Myanmar's first civilian president in over 50 years: A new dawn?

A civilian president was sworn in Wednesday in Myanmar (Burma), ending decades of military rule. As the country surges toward democracy, there is optimism that the transition is real.

Ye Aung Thu/Pool/Reuters
Myanmar's NLD party leader Aung San Suu Kyi smiles with army members during the handover ceremony of outgoing President Thein Sein and new President Htin Kyaw at the presidential palace in Naypyitaw March 30, 2016.

Myanmar (Burma) has sworn in its first civilian president in over half a century, officially ending decades of military rule.

While Htin Kyaw of the National League for Democracy (NLD) is to fill the office, few observers doubt that the reins of power will be held by the party’s celebrated founder and leader, Aung San Suu Kyi, who spent years under house arrest as she led a non-violent campaign to unseat the military.

The swearing-in ceremony Wednesday marked the latest leap in the nation’s sprint toward democracy, and while the signs are auspicious, much progress still needs to be made – not least for Myanmar’s minorities.

“This is quite a remarkable moment,” says Michael Williams, a former UN Under-Secretary General, in a telephone interview with The Christian Science Monitor. “This is a country that languished for decades under a military dictatorship.”

“It’s a really welcome development,” continues Dr. Williams, currently a Distinguished Visiting Fellow at Chatham House, Royal Institute of International Affairs, London, “and although the military still exercises enormous influence, it represents a recognition of the progress that’s been made.”

Myanmar’s sudden spin toward democracy began in 2010, when the military junta allowed elections – the first chink in the iron fist that had encased the country since 1962.

Another major step forward came when NLD, which had boycotted the 2010 elections, won a landslide victory in the elections of November 2015, which were declared free and relatively fair by most observers. 

The enormously popular Aung San Suu Kyi, winner of the 1991 Nobel Peace Prize, was not allowed to run for president because of a constitutional clause that prohibits anyone with a foreign spouse or child from occupying the presidency. Aung San Suu Kyi's two sons are British, as was her late husband.

The incoming president made it clear that his government would address this.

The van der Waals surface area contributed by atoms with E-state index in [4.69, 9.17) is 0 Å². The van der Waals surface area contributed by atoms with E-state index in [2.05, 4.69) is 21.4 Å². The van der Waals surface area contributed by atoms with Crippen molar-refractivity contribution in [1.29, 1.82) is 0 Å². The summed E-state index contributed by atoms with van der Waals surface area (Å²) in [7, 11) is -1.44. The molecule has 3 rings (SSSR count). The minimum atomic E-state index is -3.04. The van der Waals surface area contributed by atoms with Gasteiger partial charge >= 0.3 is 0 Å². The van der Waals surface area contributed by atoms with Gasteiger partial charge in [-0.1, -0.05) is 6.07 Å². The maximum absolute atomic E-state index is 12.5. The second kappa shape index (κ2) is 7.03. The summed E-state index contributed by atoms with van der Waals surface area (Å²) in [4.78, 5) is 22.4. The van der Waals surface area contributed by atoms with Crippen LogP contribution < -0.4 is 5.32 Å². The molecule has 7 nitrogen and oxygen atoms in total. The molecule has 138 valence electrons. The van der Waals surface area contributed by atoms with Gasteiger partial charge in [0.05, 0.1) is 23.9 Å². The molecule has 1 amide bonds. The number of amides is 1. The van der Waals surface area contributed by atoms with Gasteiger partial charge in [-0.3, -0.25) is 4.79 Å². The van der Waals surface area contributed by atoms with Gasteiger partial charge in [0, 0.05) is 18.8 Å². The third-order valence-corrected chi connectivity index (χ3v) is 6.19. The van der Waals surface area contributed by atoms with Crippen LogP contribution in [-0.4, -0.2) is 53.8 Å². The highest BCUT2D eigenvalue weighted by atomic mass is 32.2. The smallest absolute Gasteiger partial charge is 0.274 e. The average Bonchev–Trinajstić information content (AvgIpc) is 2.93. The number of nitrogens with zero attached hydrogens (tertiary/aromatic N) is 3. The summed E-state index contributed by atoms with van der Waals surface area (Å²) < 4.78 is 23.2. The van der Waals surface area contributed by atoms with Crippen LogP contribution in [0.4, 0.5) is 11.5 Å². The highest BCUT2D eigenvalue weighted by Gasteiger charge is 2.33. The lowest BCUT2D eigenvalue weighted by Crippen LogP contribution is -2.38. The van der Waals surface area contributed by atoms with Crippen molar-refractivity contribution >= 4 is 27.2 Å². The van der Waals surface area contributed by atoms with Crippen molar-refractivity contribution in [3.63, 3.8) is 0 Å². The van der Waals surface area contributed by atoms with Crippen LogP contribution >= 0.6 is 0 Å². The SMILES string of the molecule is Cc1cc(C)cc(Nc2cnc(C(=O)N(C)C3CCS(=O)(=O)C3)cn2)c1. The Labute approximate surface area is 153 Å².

“We have the duty to work for the emergence of a constitution that is appropriate for our country and also in accordance with democratic standards,” said President-elect Kyaw, reported The Guardian.

But will the military stand for such reforms? Is this race toward democracy sustainable?

While the election constitutes “a real transition,” says William Ford, Myanmar's country representative for Freedom House, he notes that the incoming government faces significant limitations.

“Even if the NLD intends to make sweeping governmental reforms, they will be limited by military control of key levers of power at the highest levels as well as influential administrative posts at the local level.”

But it is still remarkable that Aung San Suu Kyi, while unable to wear the mantle of president, is now officially in charge of four government ministries, including foreign affairs, allowing her to be “the face of Burma to the outside world,” as former Under-Secretary General Williams describes it.

“This lends her authority and over time will grind down the army’s opposition to her being a candidate for president,” explains Williams, who served as special advisor to three UK Foreign Secretaries.

But political machinations and obstruction by the military are only some of Myanmar’s challenges, and perhaps not even its most significant.

Poverty, inter-communal conflict, civil war, grievance about past abuses, corruption, Myanmar’s relationship with China – all of these, along with the task of running a country, face the NLD as they seek to wrest more control from the military.

“If you were to ask me what is the most important issue facing the country, I would say the integration of minorities, even before economic development,” says Williams.

The Muslim Rohingya, perhaps the best known of these groups, are the least integrated and least represented, festering in one of the most impoverished regions of the country.

The NLD has shown little sign of addressing the situation, but, as Mr. Ford of Freedom House points out, while “it is far too early to judge what the incoming government will do ... it certainly cannot be worse than the approach taken by their predecessors.”

In looking ahead, Williams points to the track record of Indonesia, a nation that many in Myanmar look to as an inspiration. Under General Suharto, Indonesia suffered a military rule “as brutal as anything Burma has endured,” and yet since 1999, it has opened up, witnessed a better treatment of minorities, and laid down substantial roots of democracy, says Williams.

Ford also sees a positive future for Myanmar. “The challenges are enormous and the expectations could not be higher, but I am hopeful,” he says. “The Burmese people have shown incredible resilience throughout their history and I'm confident that they will be able to navigate these uncertain and challenging times in unity.”

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